This is mining country. One hundred and sixty years ago people came from around the world prospecting for riches from the earth – silver, tons of it, millions of dollars worth, lay beneath the rolling Virginia Range. The mines, except for the ones that are open for tours are all shut down but the lure of mining still attracts people from around the world. It isn’t the ore, it’s the lore; of history and frontier America. Within the city limits of Virginia City there are two mines that offer tours; interesting and informative.
For a feel of history untarnished a two or three minute drive south of Virginia City brings you to Gold Hill. Gold Hill was never touched by the celluloid fame of movies and television like Virginia City so the tourists have more or less just blown it off. While Virginia City is full of history, a walk down C Street still feels like a walk through Disneyland’s Frontierland. Standing on C Street in front of the year round Christmas store sipping on your walkaway bloody Mary you can try and get the feel of a 19th century mining town but no matter how much vodka you’ve absorbed the place won’t let you fully absorb 1800’s America. Not Gold Hill though. Gold Hill feels old, a place lost in another place that doesn’t necessarily want to catch up. No souvenir shops, no cocktails to go and no staged gunfights.
Don’t expect anything breathtaking in Gold Hill. Gold Hill requires the visitor to put in the effort to take in its aura. If you want to be force fed history go back to Virginia City. If you want to meditate on the past and feel it then drop in on Gold Hill. Find a place to park and walk past the old brick post office and then follow the slope from the old Gold Hill Hotel. Just beyond the hotel you run into the remnants of the Yellow Jacket Mine. Further up is the headframe of the New Yellow Jacket mine that was dug in 1876 to an eventual depth of 3,000 feet. Here in the company of a band of wild horses you can spirit yourself away to 19th century Nevada without the distractions of t-shirt shops and the Trump-O- Mobile just up the hill.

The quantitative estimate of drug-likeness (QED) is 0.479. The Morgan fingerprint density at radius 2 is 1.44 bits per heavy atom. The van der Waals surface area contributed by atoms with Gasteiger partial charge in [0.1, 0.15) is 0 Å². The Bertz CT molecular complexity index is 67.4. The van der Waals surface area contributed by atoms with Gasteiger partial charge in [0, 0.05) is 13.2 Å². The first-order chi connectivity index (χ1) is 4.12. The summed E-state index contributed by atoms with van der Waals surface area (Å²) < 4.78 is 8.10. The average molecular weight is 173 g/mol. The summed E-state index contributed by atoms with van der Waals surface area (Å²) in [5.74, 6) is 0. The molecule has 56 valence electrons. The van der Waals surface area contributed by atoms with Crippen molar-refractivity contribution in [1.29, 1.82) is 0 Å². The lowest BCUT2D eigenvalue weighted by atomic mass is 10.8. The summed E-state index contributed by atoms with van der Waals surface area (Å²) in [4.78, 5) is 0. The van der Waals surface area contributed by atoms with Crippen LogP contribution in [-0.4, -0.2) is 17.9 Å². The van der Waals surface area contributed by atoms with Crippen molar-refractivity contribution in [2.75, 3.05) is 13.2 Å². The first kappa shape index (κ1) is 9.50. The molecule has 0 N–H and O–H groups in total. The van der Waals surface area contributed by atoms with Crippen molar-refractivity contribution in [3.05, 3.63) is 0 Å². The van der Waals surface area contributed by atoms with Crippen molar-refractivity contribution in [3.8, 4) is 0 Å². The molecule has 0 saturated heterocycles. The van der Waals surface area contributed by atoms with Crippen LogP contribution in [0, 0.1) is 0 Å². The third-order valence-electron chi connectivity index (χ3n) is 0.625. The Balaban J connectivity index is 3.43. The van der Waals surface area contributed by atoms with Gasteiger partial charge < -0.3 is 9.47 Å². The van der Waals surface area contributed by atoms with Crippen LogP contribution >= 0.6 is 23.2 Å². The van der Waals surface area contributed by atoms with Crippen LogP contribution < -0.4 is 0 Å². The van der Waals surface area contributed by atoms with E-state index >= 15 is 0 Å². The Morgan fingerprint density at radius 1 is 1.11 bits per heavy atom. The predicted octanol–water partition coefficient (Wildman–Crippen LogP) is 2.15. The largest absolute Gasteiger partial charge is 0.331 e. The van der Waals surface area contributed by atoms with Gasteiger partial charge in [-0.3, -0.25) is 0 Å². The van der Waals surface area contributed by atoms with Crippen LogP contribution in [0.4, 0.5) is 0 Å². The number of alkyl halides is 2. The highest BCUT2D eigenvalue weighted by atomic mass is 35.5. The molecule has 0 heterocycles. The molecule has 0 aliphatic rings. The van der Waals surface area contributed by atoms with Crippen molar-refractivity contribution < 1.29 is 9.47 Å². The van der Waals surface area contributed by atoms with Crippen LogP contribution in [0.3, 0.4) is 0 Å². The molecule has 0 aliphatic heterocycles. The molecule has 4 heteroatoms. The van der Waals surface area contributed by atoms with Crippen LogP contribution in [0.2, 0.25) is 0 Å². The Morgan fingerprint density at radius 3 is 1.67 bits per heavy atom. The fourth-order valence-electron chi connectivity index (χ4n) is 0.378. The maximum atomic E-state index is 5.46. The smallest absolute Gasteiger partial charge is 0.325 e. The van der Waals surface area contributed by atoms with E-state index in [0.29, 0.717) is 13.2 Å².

The Yellow Jacket Mine, named after a nearby hive, is notorious in local history. The new shaft was preceded by the original, downslope and located just behind the Gold Hill Hotel. On April 8th, 1869 a fire broke out at the 800 foot level killing at least 35 miners (31 bodies were recovered). According to an article in the Journal of the Mining History Association, “The degree of devastation at the Yellow Jacket eliminated any hope of determining what exactly caused the fire.” The theory is that the fire was started by a burning candle.